We have been exploring the third Paramita*: Letting Go, learning how to hold whatever arises in our experience lightly. This naturally leads to the fourth Paramita, Wisdom. At the center of the beautifully-crafted structure of Buddhist concepts are the three universal characteristics of awakening. When looking at wisdom from a Buddhist perspective, these three essential concepts are key. Each deepens our understanding and softens our need to grasp, cling or make enemies of what arises in our experience. We will be exploring them over the coming weeks.
But first, what is wisdom anyway? It seems easier to say what it is not: It is not something we can acquire. It is not a body of knowledge that if we just study hard enough we get to claim as an accomplishment. There is no test to take, no grade to achieve, no Masters of Wisdom degree to be awarded, and nothing to put on the resume.
Nor is wisdom a personality trait we are born with. Admittedly some babies look like ancient sages and some children have more common sense than others. A few seem in touch with the mysteries, but then that umbilicus to the unknown dries up and falls away, as they focus on learning the many skills needed to navigate this earthly life.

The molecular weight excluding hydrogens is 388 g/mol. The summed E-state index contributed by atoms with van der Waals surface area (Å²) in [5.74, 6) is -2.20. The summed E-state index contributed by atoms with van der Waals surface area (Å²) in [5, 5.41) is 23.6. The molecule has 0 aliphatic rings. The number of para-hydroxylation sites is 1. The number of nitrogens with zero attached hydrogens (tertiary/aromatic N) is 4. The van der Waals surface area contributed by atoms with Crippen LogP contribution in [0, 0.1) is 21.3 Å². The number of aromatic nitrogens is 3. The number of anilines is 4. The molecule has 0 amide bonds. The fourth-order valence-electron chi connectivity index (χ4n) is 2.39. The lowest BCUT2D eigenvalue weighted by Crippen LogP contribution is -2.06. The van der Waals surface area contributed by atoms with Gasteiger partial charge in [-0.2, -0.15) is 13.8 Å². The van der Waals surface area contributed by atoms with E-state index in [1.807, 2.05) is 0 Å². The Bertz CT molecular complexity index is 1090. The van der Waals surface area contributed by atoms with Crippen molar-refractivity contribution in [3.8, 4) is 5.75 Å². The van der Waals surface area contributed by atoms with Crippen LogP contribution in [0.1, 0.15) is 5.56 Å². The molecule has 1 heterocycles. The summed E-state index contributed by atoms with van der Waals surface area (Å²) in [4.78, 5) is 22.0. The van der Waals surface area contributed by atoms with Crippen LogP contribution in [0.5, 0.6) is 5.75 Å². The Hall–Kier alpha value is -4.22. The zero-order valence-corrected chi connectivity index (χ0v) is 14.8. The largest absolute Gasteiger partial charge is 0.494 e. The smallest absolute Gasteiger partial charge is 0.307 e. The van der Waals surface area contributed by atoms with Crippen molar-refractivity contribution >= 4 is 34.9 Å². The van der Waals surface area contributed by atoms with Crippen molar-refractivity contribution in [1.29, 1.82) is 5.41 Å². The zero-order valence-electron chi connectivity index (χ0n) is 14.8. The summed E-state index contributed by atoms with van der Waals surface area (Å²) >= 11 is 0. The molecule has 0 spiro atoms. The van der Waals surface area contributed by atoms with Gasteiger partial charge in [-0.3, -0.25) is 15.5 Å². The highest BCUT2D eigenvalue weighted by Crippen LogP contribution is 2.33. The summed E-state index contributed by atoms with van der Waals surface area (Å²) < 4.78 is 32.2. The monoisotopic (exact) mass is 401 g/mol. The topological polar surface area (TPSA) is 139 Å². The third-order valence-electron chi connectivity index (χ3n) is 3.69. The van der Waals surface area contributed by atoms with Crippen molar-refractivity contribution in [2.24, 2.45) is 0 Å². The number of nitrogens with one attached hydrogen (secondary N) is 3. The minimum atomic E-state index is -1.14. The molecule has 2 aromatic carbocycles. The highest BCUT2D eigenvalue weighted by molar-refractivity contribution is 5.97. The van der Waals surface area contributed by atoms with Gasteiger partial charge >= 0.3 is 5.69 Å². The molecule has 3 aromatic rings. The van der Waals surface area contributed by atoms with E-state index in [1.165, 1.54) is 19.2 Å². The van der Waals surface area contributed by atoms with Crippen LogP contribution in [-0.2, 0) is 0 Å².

When we develop a regular practice of meditation, we find that we become more present, more alert, more relaxed and more compassionate with ourselves and others. The tight tangle of our thoughts that held us captive now has more space, so we can see the process of the thoughts arising and falling away. It is certainly easier to hold whatever arises in our experience lightly when we are not so enthralled with the tangle of life.
Especially if we go on long silent retreats, we may experience letting go enough to experience ourselves and everyone around us less as solid separate objects, and become more aware of the fluid motion of patterns, energy, vibration, light. (Caveat: If we go in expecting to find this, we won’t. Expectation and striving are just more barriers to let go of!)